Beyond the question of cost is the question of who pays. Should smokers as a group pay for the screening or perhaps cigarette makers? Given the lackadaisical attitude of congress about the risks of smoking, ostensibly representing US citizens, perhaps we should all gladly pay for the screening through insurance.
Here are two simple things hospitals could do to reduce readmissions: 1) Make a primary care appointment for hospital follow-up at the time of discharge 2) Dispense enough of the patient’s medications to last until the primary care appointment or to last 2 weeks, whichever is longer.
Patients are often readmitted because they did not take the medications prescribed at discharge. The beauty of the suggestions: hospitals save money since the cost of medications is low by comparison to readmission, patients will likely take the medications they are given, primary care providers will be engaged, and there is a financial incentive to make the appointment within 2 weeks.
How much extra are you willing to pay to continue to see your current primary care provider? $100 per visit? $20 per visit, or $2 per visit? That’s an individual decision. But, insurance industry studies show an average person in a health plan would change primary care providers if they had to pay more than $2 extra.
This is one of those dichotomies where people rate choice of providers very highly but in practice are not willing to pay more than about $2 to pick one provider over another. Doctors uniformly place a much higher value on the doctor-patient relationship than patients themselves.
However, to paint the picture with a large brush leaves out details. Patients who have primary care providers that manage chronic illness like diabetes, asthma or migraine headaches are much more willing to pay higher co-pays to maintain that relationship. Sometimes the relationship with a specialist is worth more to patients, but not always, because of a prevailing notion specialists are more alike than primary care providers.
The $2 statistic also includes the huge number of people who do not see a health care provider regularly — they just go to a clinic when a problem arises. In fact, they just want to be seen quickly, the name of the provider is not important.
Over the past 10 years employers have changed insurance carriers on average every 3 years. A change in insurance often forces people to change providers in order to stay “in-panel” and avoid high out of pocket costs. Anna Wilde Mathews’ article “Health Plans Limit Choice of Doctors” appeared in the Wall Street Journal today (8/15/13). She suggests the Affordable Care Act causes patients to change health care providers, an assertion that has no relevance, since that’s how our current system works! Not to say this is good — in fact, forcing patients with chronic illnesses to change providers borders on unethical business behavior.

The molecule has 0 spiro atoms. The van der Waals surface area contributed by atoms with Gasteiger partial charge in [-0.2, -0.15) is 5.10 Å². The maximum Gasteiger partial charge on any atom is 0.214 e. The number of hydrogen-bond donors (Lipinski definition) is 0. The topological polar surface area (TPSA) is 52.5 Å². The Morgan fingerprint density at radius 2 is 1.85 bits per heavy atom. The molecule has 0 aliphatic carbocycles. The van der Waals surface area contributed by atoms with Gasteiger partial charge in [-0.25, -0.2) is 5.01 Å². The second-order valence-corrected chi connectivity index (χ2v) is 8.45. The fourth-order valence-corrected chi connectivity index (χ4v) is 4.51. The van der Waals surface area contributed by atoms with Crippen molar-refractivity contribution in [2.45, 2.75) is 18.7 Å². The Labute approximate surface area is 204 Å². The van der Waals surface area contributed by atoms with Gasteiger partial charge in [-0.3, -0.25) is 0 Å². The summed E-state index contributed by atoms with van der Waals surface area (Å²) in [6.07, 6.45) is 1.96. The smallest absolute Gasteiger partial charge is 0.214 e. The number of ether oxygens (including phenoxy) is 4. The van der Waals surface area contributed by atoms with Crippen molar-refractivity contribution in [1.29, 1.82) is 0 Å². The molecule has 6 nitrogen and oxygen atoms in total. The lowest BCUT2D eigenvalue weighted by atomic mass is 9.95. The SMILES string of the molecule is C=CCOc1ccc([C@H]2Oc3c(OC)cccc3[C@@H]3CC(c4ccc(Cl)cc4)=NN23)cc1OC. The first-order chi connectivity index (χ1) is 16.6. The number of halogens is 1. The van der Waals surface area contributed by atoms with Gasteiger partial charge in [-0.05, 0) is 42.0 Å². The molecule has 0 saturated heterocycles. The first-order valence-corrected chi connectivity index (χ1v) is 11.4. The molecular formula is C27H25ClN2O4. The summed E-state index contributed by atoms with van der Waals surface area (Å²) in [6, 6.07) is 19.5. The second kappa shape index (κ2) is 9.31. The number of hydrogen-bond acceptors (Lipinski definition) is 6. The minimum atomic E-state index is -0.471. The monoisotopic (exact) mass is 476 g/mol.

Conclusion: rather than whine about the Affordable Care Act we need reasonable legislation to improve US healthcare, NOT legislation to return to something worse. Businesses should not have to change health plans so frequently. We need more large high functioning health plans (like Kaiser Permanente and a few others) so businesses don’t feel the need to change insurance carriers so patients can keep the health care providers they like.
The cause of hospital readmissions is not a secret. Patients are readmitted to the hospital because the patient, physician or both are too optimistic about the patient’s situation: too optimistic about the patient’s social problems, too optimistic about the strength of primary care, or too optimistic about the possibility of surgical complications.
It feels better to be Optimistic than the alternative. It feels better to the patient to be going home. It feels better to the doctor to believe all is well. But, the data about readmissions suggest the feelings are not always accurate. Perhaps we should be optimistic there are ways to find and correct the reasons for readmission. Providers need to focus on solving more problems before discharge, not just the problem of sending the patient out the door. Providers need to follow a discharge check list, just like a pilot getting ready for takeoff – not just be optimistic the plane will do just fine.
Rehospitalization is often attributed to fragmentation of health care. So, what constitutes a non-fragmented (smooth) transition from hospital to home? The following is the basis of that preflight checklist:
- The hospitalization is long enough to make sure the patient is stable.
- Providers anticipate the day of discharge:
- the likely date of discharge is discussed at least twice
- on the day of admission
- when the patient is feeling better, at least 48 hours before actual discharge
- patient questions are answered
- minimize medication complexity
- absolute minimum number of meds
- simplify dose schedule (don’t mix intervals)
- educate about new medications
- explain and write down
- the reason the patient was hospitalized
- the final diagnoses
- the name of surgery performed
- the complete list of medications including
- home meds discontinued
- home meds continued at same or different doses
- new meds (make sure they are generic or on the insurance formulary)
- why each medication is needed
- financial problems addressed (can medications be purchased?)
- home social situation reviewed
- obtain home monitoring equipment (glucose meters, scales, blood pressure checkers)